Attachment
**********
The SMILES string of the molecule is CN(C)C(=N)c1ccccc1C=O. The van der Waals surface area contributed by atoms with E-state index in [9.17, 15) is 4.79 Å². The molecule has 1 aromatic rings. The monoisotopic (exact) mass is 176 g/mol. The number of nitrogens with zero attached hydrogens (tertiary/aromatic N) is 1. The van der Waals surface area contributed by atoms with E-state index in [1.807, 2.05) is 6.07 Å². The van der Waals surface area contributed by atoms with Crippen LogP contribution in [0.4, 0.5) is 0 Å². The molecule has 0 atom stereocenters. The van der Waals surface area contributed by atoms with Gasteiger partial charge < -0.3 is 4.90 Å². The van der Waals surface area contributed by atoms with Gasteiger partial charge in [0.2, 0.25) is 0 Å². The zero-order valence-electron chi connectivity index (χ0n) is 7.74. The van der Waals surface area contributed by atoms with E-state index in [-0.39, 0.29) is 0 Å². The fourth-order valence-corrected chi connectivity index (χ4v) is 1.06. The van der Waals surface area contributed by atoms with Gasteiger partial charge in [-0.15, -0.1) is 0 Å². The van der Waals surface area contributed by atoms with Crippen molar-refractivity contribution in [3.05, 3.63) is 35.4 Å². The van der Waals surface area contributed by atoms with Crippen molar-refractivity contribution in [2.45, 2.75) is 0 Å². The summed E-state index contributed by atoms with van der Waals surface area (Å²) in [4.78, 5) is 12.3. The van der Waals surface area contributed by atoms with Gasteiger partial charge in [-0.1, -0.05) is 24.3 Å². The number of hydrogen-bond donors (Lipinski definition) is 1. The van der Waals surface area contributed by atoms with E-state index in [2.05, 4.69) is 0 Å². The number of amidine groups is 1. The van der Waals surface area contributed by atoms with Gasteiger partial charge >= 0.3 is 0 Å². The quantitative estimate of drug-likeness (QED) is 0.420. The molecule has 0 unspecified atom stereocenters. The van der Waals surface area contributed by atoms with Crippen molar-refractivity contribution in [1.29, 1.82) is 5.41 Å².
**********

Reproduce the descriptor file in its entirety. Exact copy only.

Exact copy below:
The SMILES string of the molecule is CN(C)C(=N)c1ccccc1C=O. The van der Waals surface area contributed by atoms with E-state index in [9.17, 15) is 4.79 Å². The molecule has 1 aromatic rings. The monoisotopic (exact) mass is 176 g/mol. The number of nitrogens with zero attached hydrogens (tertiary/aromatic N) is 1. The van der Waals surface area contributed by atoms with E-state index in [1.807, 2.05) is 6.07 Å². The van der Waals surface area contributed by atoms with Crippen LogP contribution in [0.4, 0.5) is 0 Å². The molecule has 0 atom stereocenters. The van der Waals surface area contributed by atoms with Gasteiger partial charge < -0.3 is 4.90 Å². The van der Waals surface area contributed by atoms with Gasteiger partial charge in [0.2, 0.25) is 0 Å². The zero-order valence-electron chi connectivity index (χ0n) is 7.74. The van der Waals surface area contributed by atoms with E-state index in [-0.39, 0.29) is 0 Å². The fourth-order valence-corrected chi connectivity index (χ4v) is 1.06. The van der Waals surface area contributed by atoms with Gasteiger partial charge in [-0.15, -0.1) is 0 Å². The van der Waals surface area contributed by atoms with Crippen molar-refractivity contribution in [3.05, 3.63) is 35.4 Å². The van der Waals surface area contributed by atoms with Crippen molar-refractivity contribution in [2.45, 2.75) is 0 Å². The summed E-state index contributed by atoms with van der Waals surface area (Å²) in [4.78, 5) is 12.3. The van der Waals surface area contributed by atoms with Gasteiger partial charge in [-0.1, -0.05) is 24.3 Å². The number of hydrogen-bond donors (Lipinski definition) is 1. The van der Waals surface area contributed by atoms with E-state index in [2.05, 4.69) is 0 Å². The number of amidine groups is 1. The van der Waals surface area contributed by atoms with Gasteiger partial charge >= 0.3 is 0 Å². The quantitative estimate of drug-likeness (QED) is 0.420. The molecule has 0 unspecified atom stereocenters. The van der Waals surface area contributed by atoms with Crippen molar-refractivity contribution in [1.29, 1.82) is 5.41 Å².